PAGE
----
When the term “blockchain” is mentioned, there are typically two reactions: It is either seen as being synonymous with bitcoin and other digital currencies, or seen as an overhyped technology. While there is much hype, there is the potential for blockchain to streamline and improve a number of processes across health care.
Blockchain is essentially a living list of linked digital records. Each transaction is verified and stored by each network participant based on a set of previously agreed-upon rules—and without a governing central authority. While information can be added, it can't be copied or deleted. As a result, multiple groups—health plans, physicians, hospital systems, and even patients—can add to and share information through a secure system.
In a survey last fall, about 70 percent of health plan and health system IT executives said blockchain holds significant promise for health care interoperability.1
Here are five areas where blockchain might be useful in health care:
- Supply chains: Most biopharmaceutical companies are at least exploring ways that blockchain could be used to monitor and track products. Along with following the flow of products, other bits of information could be included, too. Certain biologics, for example, might need to be kept at a precise temperature. Sensors included in a shipment could transmit temperature data to the blockchain. The technology might be helpful in guarding against counterfeit or substandard products. Blockchain also could be used by biopharma manufacturers to capture and record interactions with regulators.
- Clinical trials: Using blockchain, companies can securely share data generated by clinical trials, such as patient demographics and information about adverse reactions. Interim results could be shared with sponsors and regulators. The technology also can help manage and track informed consent across multiple sites, systems, and protocols. Blockchain could be used to collect, build upon, and share patient data profiles across multiple trial sites—even virtual trial sites as they are developed. If applied to consent management, blockchain could give the patient control to grant access to other researchers who might access their data in the future.
- Provider directory management: Blockchain-based hospital and physician directories could leverage the technology's decentralized consensus protocols to help enable providers and health plans to update listings more quickly. If a provider changes networks or if someone finds a mistake, they can initiate a correction, which can be automatically accepted or rejected by smart contracts, which would be governed by other information in the blockchain (e.g., a recently rejected claim).
- Patient records: Most people have access to just a sliver of their health history, but blockchain could help pull together a lifetime of transactions from multiple health systems, pharmacies, and health plans. This information could be processed into readable information for a patient's own use, or converted into records that can be read by a variety of electronic medical records systems. Links to detailed information about procedures, encounters, diagnoses, claims, and prescriptions could be added over time, and access to this information could be managed by the patient or the patient's designees.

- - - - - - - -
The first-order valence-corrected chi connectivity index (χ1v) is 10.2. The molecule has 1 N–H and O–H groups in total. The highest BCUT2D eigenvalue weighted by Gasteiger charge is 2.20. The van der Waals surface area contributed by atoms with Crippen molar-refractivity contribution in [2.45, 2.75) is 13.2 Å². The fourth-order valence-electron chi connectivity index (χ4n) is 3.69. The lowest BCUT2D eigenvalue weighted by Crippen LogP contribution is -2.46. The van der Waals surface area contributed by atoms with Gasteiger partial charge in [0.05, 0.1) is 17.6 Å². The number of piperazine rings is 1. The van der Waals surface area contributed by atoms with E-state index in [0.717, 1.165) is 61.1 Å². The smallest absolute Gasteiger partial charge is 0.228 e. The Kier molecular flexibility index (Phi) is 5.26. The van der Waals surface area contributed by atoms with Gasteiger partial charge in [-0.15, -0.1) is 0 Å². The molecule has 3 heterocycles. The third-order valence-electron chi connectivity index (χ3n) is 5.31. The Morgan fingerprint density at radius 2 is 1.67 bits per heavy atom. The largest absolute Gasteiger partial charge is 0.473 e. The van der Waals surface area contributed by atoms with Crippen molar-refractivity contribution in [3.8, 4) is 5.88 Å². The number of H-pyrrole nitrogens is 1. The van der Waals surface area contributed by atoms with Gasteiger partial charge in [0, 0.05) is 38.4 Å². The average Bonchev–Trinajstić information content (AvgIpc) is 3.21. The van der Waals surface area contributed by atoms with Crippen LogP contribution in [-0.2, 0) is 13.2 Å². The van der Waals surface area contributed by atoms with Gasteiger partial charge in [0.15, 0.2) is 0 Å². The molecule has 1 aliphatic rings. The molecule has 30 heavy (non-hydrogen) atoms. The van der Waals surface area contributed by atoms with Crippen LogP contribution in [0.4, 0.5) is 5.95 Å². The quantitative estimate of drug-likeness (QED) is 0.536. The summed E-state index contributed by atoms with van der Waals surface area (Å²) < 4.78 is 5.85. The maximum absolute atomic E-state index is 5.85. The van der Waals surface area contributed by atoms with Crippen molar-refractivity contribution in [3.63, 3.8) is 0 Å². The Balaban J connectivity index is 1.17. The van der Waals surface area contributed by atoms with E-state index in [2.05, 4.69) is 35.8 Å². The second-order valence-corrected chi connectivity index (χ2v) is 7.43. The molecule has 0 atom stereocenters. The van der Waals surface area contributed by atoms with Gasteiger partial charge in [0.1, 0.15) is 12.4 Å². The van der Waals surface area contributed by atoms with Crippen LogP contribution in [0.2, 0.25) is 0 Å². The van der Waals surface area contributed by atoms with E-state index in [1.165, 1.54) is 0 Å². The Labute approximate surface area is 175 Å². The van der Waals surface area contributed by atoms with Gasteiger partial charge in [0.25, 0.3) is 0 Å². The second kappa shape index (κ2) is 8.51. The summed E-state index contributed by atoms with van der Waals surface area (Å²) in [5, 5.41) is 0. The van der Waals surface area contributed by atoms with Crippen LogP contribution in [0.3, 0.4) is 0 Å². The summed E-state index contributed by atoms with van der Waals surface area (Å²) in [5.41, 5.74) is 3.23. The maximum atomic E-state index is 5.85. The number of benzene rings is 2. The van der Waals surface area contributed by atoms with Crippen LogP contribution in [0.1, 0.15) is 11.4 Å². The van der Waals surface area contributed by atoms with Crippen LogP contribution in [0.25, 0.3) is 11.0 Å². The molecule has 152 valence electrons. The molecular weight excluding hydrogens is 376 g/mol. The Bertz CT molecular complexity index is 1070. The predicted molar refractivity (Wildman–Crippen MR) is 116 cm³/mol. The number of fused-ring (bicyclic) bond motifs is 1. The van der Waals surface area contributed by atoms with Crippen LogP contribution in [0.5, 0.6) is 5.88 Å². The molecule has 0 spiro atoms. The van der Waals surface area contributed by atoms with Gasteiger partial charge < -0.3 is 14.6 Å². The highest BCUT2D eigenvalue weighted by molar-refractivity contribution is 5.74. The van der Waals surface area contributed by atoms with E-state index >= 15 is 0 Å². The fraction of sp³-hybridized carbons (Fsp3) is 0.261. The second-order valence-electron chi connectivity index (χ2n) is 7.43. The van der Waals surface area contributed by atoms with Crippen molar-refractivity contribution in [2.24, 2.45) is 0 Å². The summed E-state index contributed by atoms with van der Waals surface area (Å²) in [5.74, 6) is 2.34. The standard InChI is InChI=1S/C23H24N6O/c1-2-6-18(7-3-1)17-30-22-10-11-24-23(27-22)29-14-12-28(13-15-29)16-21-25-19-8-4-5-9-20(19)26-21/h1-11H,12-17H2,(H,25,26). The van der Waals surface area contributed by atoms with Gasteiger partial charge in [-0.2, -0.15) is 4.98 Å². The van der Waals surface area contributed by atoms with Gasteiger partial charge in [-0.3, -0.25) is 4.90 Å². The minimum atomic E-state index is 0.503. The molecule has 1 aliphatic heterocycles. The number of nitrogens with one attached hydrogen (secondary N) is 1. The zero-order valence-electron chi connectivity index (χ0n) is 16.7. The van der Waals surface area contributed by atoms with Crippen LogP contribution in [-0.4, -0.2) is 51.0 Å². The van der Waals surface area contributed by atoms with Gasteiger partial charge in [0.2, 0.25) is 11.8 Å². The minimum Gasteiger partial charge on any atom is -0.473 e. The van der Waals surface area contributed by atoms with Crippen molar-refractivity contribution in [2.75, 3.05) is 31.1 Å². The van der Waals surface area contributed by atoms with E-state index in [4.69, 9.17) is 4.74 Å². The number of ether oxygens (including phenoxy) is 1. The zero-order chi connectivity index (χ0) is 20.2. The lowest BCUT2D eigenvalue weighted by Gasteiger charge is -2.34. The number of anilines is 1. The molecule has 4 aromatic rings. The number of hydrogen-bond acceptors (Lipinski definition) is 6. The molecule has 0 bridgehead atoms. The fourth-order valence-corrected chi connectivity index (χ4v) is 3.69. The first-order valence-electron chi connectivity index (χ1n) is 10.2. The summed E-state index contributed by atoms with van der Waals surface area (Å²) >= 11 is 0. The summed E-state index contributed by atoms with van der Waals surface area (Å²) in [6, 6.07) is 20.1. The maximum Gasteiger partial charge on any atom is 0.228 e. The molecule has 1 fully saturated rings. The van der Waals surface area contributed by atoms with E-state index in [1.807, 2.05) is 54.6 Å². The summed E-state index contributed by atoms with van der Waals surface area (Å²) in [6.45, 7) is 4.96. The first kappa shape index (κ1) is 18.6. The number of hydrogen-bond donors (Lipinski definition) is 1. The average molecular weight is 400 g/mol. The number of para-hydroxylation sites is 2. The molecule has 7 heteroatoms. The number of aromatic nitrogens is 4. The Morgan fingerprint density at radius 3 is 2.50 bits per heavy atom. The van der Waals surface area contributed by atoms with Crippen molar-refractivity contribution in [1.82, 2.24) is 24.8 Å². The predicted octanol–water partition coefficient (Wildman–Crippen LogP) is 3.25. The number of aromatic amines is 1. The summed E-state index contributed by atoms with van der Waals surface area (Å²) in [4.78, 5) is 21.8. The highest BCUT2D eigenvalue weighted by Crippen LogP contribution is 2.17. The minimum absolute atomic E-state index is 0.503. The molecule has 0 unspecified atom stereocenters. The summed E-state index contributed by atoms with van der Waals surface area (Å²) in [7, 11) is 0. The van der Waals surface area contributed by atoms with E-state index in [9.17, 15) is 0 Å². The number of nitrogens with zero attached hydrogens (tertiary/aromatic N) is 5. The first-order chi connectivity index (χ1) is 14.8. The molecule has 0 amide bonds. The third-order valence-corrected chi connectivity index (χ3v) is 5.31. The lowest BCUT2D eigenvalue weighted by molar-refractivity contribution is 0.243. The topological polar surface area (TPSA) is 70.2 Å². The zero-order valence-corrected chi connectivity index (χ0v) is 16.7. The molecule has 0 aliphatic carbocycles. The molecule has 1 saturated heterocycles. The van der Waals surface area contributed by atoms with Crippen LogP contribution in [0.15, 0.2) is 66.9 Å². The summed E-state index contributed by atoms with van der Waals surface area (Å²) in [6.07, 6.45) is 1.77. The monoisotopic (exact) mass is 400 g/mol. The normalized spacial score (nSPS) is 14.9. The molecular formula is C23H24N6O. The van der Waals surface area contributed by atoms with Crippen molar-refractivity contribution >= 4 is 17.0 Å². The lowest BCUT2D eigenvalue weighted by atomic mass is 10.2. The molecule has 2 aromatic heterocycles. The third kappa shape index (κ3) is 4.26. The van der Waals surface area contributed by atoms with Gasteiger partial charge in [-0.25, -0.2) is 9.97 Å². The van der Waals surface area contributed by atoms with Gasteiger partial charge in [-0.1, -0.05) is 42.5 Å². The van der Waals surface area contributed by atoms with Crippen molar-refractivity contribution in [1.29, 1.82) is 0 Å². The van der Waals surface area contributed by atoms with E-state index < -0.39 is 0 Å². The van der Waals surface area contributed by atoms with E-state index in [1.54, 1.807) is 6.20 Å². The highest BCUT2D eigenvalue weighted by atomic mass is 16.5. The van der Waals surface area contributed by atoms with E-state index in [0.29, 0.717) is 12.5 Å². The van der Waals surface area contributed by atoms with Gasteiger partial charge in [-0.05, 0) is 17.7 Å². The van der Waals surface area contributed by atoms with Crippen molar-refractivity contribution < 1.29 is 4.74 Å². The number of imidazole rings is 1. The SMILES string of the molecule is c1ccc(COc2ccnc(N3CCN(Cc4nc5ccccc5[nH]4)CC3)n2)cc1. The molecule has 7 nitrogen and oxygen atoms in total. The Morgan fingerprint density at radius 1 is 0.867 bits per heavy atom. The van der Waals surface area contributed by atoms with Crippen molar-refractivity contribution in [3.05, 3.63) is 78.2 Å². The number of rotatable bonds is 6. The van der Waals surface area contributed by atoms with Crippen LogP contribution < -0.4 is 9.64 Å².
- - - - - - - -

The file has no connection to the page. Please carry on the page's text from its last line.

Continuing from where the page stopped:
- Insurance coverage, preauthorization, and claims adjudication: The ability to ensure that claims are accurate, and to spot fraudulent claims, is particularly important in Medicare and Medicaid where payments must be coordinated between payers, providers, the federal government, and banks. A smart contract could be used to show proof of adjudication. For example, the act of a patient checking in for a clinic visit, or logging into a virtual appointment online, could be confirmed by the health system's financial or clinical systems. This transaction could be combined with others from the same clinic that day and uploaded to a blockchain that is accessible to the health plan. An employee at the health plan could see the completed transaction, and reimburse the health system accordingly. Claims review could be streamlined because encounter data would be accessible and easily verified on a blockchain. Health systems and physicians also could connect with health plans to determine information about a patient's health coverage, or to verify patient demographics.
We might be moving beyond the hype of blockchain and into the reality of potential applications. Learn more by clicking here.
- Black Book Market Research. “Healthcare Blockchain Interest Heats Up: Black Book Survey,” Press Release, October 3, 2017, https://blackbookmarketresearch.newswire.com/news/healthcare-blockchain-interest-heats-up-black-book-survey-19973867, accessed October 9, 2017.